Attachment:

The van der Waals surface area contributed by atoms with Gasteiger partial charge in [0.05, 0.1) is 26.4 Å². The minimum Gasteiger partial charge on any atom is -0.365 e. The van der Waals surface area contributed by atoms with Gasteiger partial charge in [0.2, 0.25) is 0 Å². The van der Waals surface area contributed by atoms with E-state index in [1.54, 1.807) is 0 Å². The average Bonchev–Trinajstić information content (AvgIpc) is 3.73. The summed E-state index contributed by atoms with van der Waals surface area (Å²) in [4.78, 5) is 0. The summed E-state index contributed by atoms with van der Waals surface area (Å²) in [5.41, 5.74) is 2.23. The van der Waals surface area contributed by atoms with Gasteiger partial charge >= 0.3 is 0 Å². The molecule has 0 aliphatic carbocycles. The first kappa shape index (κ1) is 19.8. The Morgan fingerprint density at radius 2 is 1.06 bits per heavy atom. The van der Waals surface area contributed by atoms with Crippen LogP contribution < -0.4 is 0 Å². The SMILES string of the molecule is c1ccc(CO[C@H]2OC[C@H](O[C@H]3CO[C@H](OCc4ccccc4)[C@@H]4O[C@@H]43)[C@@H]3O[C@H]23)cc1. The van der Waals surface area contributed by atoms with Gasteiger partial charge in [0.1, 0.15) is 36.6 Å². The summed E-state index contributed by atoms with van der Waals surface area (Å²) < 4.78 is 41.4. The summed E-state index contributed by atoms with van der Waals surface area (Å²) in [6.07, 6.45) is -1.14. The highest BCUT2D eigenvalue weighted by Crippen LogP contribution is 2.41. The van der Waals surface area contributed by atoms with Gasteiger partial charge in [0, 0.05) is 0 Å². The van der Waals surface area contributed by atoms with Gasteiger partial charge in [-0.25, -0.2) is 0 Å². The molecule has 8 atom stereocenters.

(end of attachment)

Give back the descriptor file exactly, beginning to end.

The van der Waals surface area contributed by atoms with Gasteiger partial charge in [0.05, 0.1) is 26.4 Å². The minimum Gasteiger partial charge on any atom is -0.365 e. The van der Waals surface area contributed by atoms with Gasteiger partial charge in [0.2, 0.25) is 0 Å². The van der Waals surface area contributed by atoms with E-state index in [1.54, 1.807) is 0 Å². The average Bonchev–Trinajstić information content (AvgIpc) is 3.73. The summed E-state index contributed by atoms with van der Waals surface area (Å²) in [4.78, 5) is 0. The summed E-state index contributed by atoms with van der Waals surface area (Å²) in [5.41, 5.74) is 2.23. The van der Waals surface area contributed by atoms with Gasteiger partial charge >= 0.3 is 0 Å². The molecule has 0 aliphatic carbocycles. The first kappa shape index (κ1) is 19.8. The Morgan fingerprint density at radius 2 is 1.06 bits per heavy atom. The van der Waals surface area contributed by atoms with Crippen LogP contribution < -0.4 is 0 Å². The SMILES string of the molecule is c1ccc(CO[C@H]2OC[C@H](O[C@H]3CO[C@H](OCc4ccccc4)[C@@H]4O[C@@H]43)[C@@H]3O[C@H]23)cc1. The van der Waals surface area contributed by atoms with Gasteiger partial charge in [0.1, 0.15) is 36.6 Å². The summed E-state index contributed by atoms with van der Waals surface area (Å²) < 4.78 is 41.4. The summed E-state index contributed by atoms with van der Waals surface area (Å²) in [6.07, 6.45) is -1.14. The highest BCUT2D eigenvalue weighted by Crippen LogP contribution is 2.41. The van der Waals surface area contributed by atoms with Gasteiger partial charge in [0, 0.05) is 0 Å². The van der Waals surface area contributed by atoms with Gasteiger partial charge in [-0.25, -0.2) is 0 Å². The molecule has 8 atom stereocenters.